The storm pummeling large swaths of the United States and Canada is what forecasters call a “bomb cyclone.” While this kind of storm is not exceedingly rare, this one is very strong, with high winds that are bringing heavy snow or rain to many areas.
Storms can form when a mass of low-pressure air meets a high-pressure mass. The air flows from high pressure to low, creating winds. What defines a bomb cyclone is how rapidly the pressure drops in the low-pressure mass — by at least 24 millibars in 24 hours. This quickly increases the pressure difference, or gradient, between the two air masses, making the winds stronger. This process of rapid intensification has a name: bombogenesis.
As the winds blow, the rotation of the earth creates a cyclonic effect. The direction is counterclockwise in the Northern Hemisphere (when viewed from above).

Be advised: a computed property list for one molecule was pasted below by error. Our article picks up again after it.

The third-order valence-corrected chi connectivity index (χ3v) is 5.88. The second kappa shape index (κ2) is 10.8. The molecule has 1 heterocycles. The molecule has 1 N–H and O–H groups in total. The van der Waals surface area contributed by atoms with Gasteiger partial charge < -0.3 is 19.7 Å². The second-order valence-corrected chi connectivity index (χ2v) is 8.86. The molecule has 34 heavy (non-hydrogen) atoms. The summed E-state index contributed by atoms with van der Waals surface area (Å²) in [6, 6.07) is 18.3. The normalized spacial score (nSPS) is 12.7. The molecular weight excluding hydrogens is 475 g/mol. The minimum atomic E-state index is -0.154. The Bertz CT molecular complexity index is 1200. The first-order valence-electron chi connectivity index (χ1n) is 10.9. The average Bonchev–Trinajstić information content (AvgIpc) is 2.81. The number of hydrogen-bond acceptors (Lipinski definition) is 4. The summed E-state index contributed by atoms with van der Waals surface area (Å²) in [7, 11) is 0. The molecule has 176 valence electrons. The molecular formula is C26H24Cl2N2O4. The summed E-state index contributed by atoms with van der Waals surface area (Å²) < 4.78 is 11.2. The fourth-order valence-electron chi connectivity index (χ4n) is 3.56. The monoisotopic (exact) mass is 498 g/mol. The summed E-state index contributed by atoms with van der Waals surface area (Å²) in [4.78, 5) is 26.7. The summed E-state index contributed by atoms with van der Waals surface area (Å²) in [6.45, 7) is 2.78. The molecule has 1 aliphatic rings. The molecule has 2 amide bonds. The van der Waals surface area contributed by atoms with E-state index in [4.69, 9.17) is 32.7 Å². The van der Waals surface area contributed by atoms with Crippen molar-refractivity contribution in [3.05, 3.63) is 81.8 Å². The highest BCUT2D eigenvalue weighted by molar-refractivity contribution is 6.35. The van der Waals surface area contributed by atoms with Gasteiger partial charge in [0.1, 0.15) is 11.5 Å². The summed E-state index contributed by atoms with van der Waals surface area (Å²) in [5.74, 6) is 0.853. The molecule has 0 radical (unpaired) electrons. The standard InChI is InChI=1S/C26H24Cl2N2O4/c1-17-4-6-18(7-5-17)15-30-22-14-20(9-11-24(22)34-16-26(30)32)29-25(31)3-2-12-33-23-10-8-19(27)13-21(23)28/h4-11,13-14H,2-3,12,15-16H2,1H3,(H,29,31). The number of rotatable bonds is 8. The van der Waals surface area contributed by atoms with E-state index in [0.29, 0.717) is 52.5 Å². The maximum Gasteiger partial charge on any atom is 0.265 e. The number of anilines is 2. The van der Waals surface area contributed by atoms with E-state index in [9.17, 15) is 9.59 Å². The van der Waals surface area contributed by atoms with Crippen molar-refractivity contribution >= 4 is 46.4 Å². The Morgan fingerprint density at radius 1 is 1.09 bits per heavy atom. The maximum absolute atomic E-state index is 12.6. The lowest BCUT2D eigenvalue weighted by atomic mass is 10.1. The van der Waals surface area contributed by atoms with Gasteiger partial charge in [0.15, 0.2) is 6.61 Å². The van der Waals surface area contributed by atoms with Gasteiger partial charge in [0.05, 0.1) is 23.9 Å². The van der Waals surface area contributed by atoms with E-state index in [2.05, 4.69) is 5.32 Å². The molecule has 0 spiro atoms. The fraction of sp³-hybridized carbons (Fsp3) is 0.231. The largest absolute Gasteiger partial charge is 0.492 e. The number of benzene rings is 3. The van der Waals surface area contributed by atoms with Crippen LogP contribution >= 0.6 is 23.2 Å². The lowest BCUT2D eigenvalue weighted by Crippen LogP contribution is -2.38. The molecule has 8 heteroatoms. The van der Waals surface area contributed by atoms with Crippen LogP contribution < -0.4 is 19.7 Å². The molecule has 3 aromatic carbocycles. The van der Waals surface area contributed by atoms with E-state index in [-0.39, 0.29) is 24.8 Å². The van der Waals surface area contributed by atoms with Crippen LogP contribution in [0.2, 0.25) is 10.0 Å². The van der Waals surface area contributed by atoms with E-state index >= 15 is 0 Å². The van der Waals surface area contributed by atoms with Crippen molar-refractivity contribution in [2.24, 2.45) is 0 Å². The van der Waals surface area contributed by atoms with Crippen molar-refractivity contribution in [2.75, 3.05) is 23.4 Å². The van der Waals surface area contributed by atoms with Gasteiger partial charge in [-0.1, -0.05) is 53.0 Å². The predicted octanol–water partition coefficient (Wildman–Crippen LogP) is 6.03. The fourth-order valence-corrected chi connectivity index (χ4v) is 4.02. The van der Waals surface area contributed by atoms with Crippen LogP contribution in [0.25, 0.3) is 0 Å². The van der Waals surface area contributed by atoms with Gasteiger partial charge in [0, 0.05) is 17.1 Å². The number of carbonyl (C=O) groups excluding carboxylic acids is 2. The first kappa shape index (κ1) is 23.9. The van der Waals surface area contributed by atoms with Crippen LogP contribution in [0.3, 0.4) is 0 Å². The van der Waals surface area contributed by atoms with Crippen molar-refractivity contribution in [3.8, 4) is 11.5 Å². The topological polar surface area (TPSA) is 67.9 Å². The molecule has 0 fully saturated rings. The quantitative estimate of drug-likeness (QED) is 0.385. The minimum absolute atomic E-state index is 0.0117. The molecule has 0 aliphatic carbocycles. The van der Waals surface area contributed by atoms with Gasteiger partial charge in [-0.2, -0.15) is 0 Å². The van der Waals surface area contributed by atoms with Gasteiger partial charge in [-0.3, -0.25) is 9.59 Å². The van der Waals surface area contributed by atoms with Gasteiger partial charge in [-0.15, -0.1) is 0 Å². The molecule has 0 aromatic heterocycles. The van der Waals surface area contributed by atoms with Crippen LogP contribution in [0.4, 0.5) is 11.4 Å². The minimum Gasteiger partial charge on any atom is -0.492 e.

John Moore, a meteorologist and spokesman for the National Weather Service, said conditions for a bomb cyclone had been met over the Great Lakes, where frigid Arctic air from the meandering polar vortex met very warm air to the east.
Air pressure dropped to at least 962 millibars, while elsewhere it was as high as 1047 millibars. “It’s a really sharp gradient,” he said.
As the area where the two air masses meet, called the Arctic front, moves northward and eastward, conditions for bombogenesis should continue moving as well, Mr. Moore said.
But as the Arctic air spreads over most of the country it will eventually warm, reducing the pressure difference. The storm will dissipate. And forecasts call for above-average temperatures across most of the country next week, he said.